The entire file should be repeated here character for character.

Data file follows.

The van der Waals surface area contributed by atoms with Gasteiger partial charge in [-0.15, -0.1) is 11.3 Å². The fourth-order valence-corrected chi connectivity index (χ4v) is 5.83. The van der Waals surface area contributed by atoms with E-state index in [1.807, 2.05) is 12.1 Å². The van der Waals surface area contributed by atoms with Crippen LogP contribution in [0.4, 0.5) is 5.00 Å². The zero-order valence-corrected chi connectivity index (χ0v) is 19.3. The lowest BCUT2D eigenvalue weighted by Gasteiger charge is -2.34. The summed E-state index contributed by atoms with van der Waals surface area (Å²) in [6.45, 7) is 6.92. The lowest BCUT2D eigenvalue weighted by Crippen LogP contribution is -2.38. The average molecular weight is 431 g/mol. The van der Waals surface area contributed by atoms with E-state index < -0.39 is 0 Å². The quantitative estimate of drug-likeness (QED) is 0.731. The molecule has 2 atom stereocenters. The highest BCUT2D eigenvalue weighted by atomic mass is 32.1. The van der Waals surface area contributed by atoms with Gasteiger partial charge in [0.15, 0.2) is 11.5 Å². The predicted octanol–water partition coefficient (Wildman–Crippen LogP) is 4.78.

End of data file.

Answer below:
The van der Waals surface area contributed by atoms with Gasteiger partial charge in [-0.15, -0.1) is 11.3 Å². The fourth-order valence-corrected chi connectivity index (χ4v) is 5.83. The van der Waals surface area contributed by atoms with E-state index in [1.807, 2.05) is 12.1 Å². The van der Waals surface area contributed by atoms with Crippen LogP contribution in [0.4, 0.5) is 5.00 Å². The zero-order valence-corrected chi connectivity index (χ0v) is 19.3. The lowest BCUT2D eigenvalue weighted by Gasteiger charge is -2.34. The summed E-state index contributed by atoms with van der Waals surface area (Å²) in [6.45, 7) is 6.92. The lowest BCUT2D eigenvalue weighted by Crippen LogP contribution is -2.38. The average molecular weight is 431 g/mol. The van der Waals surface area contributed by atoms with E-state index < -0.39 is 0 Å². The quantitative estimate of drug-likeness (QED) is 0.731. The molecule has 2 atom stereocenters. The highest BCUT2D eigenvalue weighted by atomic mass is 32.1. The van der Waals surface area contributed by atoms with Gasteiger partial charge in [0.15, 0.2) is 11.5 Å². The predicted octanol–water partition coefficient (Wildman–Crippen LogP) is 4.78.